An experienced Jacksonville Family Law Attorney should be sure to ask you about beneficiary designations before finalizing a divorce. Be sure to ask the attorney working on your divorce if you are unsure about certain designations. If you are not currently working with an attorney, the most advisable practice is to secure an experienced Jacksonville Family Law Attorney as soon as possible.

baby.jpgMany parents in the Jacksonville, Florida area are under the impression that child support is paid throughout a child’s college eduction or until a child reaches the age of 21. Although this is true in other states across the country, it is simple not the case in Florida. In Florida, child support terminates when a child reaches the legal age of majority, 18. There is no statute or case law in Florida stating that a Parent has a duty to pay child support or help with a child’s college expenses.

However, there are always exceptions to any rule. For example, in Florida if a child becomes incapacitated or otherwise disabled and thus remains a dependent child, child support will more than likely continue. Conversely, if a child becomes emancipated through court proceedings or joins the military child support will terminate.

Whether child support was determined via a divorce action or a paternity action the termination date should be set out in the final judgment. If there is no termination date specified the law will dictate and the child support will terminate upon the child’s eighteenth birthday, unless, of course, the above mentioned exceptions apply.

However, it is important to take into consideration that parents can agree to a different termination date. Parents can agree to what ever terms they desire in a contract as long as it is legal.

To learn more about child support termination, child support guidelines and child support in general contact a Jacksonville Family Lawyer today!

ed.jpgWhether or not an asset is “marital” or “nonmarital” is often a key issue in a divorce. Marital assets are generally considered jointly owned by both husband and wife, and it is usually up to the court to decide how those assets will be distributed. Nonmarital assets, however, are considered owned by only one of the spouses and are generally free from distribution in a divorce. You should be aware that liabilities –debts– are treated the same way as assets.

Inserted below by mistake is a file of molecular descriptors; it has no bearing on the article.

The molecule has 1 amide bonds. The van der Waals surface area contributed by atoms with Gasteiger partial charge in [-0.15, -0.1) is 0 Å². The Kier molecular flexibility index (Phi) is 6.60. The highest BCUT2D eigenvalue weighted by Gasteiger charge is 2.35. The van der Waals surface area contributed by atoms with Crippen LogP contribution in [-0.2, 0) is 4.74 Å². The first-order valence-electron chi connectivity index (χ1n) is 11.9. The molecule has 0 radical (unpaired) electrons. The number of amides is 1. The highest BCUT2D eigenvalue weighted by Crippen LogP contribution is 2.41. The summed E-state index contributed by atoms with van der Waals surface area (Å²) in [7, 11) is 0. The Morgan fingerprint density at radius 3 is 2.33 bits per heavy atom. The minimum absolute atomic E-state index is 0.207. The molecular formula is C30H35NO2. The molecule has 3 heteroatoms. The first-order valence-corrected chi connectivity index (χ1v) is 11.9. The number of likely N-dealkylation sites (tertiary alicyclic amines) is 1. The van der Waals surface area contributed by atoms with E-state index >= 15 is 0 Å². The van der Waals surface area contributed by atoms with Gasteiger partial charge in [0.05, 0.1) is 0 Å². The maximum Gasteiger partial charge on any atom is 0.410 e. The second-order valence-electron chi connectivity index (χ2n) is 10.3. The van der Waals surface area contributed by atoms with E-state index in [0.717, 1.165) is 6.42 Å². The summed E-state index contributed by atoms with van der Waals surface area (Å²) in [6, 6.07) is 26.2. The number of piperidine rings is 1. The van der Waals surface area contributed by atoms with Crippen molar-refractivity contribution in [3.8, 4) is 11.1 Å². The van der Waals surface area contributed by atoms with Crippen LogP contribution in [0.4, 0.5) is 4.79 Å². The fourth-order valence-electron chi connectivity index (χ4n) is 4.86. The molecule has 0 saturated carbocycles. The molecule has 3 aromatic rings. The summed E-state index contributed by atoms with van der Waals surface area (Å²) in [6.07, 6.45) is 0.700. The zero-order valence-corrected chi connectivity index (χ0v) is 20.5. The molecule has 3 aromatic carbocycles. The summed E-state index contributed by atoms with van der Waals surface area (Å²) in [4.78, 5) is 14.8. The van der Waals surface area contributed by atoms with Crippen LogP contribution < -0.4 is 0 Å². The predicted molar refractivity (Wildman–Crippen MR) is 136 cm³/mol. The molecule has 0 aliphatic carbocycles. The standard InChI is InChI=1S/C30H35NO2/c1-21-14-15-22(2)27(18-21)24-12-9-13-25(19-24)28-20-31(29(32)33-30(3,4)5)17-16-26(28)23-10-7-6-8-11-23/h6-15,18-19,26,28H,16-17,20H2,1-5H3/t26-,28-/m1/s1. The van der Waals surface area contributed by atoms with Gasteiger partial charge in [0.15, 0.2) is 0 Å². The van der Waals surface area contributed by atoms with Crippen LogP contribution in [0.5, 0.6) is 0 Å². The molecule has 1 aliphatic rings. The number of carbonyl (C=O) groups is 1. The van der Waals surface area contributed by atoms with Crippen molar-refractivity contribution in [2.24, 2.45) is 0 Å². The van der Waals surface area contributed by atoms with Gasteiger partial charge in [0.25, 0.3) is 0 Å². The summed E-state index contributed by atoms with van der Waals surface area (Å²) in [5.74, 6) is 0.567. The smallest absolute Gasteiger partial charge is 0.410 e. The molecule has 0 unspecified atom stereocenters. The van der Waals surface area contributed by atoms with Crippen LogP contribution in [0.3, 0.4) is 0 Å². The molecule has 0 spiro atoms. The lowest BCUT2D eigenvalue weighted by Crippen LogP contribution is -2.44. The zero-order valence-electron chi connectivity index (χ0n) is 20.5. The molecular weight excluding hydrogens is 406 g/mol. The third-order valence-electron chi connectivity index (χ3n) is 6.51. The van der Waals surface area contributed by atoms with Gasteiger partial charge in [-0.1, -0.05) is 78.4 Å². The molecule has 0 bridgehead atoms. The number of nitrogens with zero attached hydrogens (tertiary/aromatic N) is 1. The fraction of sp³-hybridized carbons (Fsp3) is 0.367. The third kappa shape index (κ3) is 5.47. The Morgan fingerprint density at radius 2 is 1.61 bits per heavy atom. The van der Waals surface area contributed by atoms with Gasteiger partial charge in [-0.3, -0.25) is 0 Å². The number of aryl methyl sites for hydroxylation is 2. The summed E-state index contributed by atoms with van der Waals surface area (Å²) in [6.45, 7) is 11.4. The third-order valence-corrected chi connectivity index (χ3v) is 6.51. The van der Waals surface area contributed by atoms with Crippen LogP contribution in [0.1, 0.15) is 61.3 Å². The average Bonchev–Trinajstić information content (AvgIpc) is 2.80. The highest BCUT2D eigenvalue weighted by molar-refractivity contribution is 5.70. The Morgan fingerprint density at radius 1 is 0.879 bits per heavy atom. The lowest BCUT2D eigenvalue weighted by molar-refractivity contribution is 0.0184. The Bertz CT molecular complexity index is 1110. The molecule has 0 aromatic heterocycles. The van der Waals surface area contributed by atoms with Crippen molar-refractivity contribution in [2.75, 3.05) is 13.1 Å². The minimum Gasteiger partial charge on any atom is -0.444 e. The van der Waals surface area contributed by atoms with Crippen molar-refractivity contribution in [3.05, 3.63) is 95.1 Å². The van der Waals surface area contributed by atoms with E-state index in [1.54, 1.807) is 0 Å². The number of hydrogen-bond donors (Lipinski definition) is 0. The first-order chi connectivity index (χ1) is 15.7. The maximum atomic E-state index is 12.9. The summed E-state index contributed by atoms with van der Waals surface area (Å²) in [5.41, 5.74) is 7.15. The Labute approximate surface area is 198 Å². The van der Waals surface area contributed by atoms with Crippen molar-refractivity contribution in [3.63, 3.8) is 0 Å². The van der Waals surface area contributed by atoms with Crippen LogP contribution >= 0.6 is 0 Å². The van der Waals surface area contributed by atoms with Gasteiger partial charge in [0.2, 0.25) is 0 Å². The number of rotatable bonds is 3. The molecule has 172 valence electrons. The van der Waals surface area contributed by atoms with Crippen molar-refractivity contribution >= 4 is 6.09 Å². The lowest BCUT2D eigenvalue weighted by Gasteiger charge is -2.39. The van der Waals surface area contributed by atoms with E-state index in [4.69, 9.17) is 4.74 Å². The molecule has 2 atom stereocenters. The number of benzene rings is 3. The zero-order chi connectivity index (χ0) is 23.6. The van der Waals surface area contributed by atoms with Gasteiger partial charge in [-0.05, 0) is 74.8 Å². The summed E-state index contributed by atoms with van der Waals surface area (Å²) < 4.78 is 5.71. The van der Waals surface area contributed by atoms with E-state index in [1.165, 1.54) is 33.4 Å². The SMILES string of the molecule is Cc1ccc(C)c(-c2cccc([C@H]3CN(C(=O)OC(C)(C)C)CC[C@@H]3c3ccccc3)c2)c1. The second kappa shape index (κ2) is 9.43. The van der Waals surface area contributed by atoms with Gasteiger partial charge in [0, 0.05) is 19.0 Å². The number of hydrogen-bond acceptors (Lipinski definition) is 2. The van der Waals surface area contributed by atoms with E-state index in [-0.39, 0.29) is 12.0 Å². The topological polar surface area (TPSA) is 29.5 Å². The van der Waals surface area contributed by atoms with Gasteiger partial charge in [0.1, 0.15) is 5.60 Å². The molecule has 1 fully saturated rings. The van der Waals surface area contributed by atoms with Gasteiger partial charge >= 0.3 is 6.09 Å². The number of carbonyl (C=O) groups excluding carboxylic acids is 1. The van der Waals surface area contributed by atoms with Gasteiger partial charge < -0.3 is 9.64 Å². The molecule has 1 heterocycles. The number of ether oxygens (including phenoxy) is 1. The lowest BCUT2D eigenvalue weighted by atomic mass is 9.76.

Florida Statute 61.075 addresses this issue and defines marital and nonmarital assets. Marital assets include assets acquired during the marriage, the increase in value of nonmarital assets (if the increase is the result of contribution from both spouses), interspousal gifts during the marriage, and all benefits accrued during the marriage, such as retirement funds, pension, profit sharing, and insurance plans.

Nonmarital assets include assets acquired prior to the marriage, assets acquired during the marriage by gift or inheritance, assets excluded from being considered marital by written agreement (such as a prenuptial agreement), and income derived from nonmarital assets, unless the income was “treated, used, or relied upon by the parties as a marital asset.”

This last nonmarital asset is often the case of litigation. As an example, let’s say prior to your marriage, you had $200,000 in the bank. That would be considered “nonmarital” and therefore would likely not go to your spouse in the event of a divorce. Of course, real world situations are not so simple. In reality, your spouse would likely claim that the income was “treated, used, or relied upon by the parties as a marital asset.” If you are the spouse claiming the $200,000 is nonmarital, you will bear the burden in court of proving that it is, in fact, not a marital asset. Alternatively, you might split up the money; i.e., you could agree that $50,000 is marital, but argue that the remaining $150,000 is not.

A disagreement over assets is only one part of an already complicated and draining divorce proceeding. You should contact an Orange Park Divorce Lawyer to ensure you are aware of all your rights and options during your divorce.